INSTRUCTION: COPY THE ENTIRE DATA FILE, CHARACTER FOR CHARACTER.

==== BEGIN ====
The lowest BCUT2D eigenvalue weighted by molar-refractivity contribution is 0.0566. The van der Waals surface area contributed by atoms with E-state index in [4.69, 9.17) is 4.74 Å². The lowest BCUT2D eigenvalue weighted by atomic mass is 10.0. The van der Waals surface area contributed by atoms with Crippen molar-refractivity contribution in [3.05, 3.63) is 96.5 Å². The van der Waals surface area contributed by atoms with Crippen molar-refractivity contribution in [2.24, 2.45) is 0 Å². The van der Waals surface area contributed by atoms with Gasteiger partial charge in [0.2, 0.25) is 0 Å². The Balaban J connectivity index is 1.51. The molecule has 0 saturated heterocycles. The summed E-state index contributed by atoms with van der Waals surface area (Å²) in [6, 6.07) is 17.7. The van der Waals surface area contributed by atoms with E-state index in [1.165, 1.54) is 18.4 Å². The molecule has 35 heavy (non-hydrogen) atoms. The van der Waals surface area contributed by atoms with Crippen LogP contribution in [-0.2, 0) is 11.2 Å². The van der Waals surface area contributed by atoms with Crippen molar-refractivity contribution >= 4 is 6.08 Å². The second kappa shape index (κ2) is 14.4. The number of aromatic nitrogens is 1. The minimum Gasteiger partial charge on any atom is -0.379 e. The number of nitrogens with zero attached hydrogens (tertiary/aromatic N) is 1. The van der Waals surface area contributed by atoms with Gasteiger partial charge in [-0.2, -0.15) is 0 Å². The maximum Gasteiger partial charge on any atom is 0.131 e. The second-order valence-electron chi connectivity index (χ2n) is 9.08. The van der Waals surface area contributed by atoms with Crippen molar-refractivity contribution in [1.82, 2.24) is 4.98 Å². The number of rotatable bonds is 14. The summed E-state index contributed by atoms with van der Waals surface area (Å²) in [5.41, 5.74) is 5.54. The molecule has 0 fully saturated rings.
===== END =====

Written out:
The lowest BCUT2D eigenvalue weighted by molar-refractivity contribution is 0.0566. The van der Waals surface area contributed by atoms with E-state index in [4.69, 9.17) is 4.74 Å². The lowest BCUT2D eigenvalue weighted by atomic mass is 10.0. The van der Waals surface area contributed by atoms with Crippen molar-refractivity contribution in [3.05, 3.63) is 96.5 Å². The van der Waals surface area contributed by atoms with Crippen molar-refractivity contribution in [2.24, 2.45) is 0 Å². The van der Waals surface area contributed by atoms with Gasteiger partial charge in [0.2, 0.25) is 0 Å². The Balaban J connectivity index is 1.51. The molecule has 0 saturated heterocycles. The summed E-state index contributed by atoms with van der Waals surface area (Å²) in [6, 6.07) is 17.7. The van der Waals surface area contributed by atoms with E-state index in [1.165, 1.54) is 18.4 Å². The molecule has 35 heavy (non-hydrogen) atoms. The van der Waals surface area contributed by atoms with Crippen LogP contribution in [-0.2, 0) is 11.2 Å². The van der Waals surface area contributed by atoms with Crippen molar-refractivity contribution >= 4 is 6.08 Å². The second kappa shape index (κ2) is 14.4. The number of aromatic nitrogens is 1. The minimum Gasteiger partial charge on any atom is -0.379 e. The number of nitrogens with zero attached hydrogens (tertiary/aromatic N) is 1. The van der Waals surface area contributed by atoms with Gasteiger partial charge in [-0.2, -0.15) is 0 Å². The maximum Gasteiger partial charge on any atom is 0.131 e. The second-order valence-electron chi connectivity index (χ2n) is 9.08. The van der Waals surface area contributed by atoms with Crippen molar-refractivity contribution in [1.82, 2.24) is 4.98 Å². The number of rotatable bonds is 14. The summed E-state index contributed by atoms with van der Waals surface area (Å²) in [5.41, 5.74) is 5.54. The molecule has 0 fully saturated rings.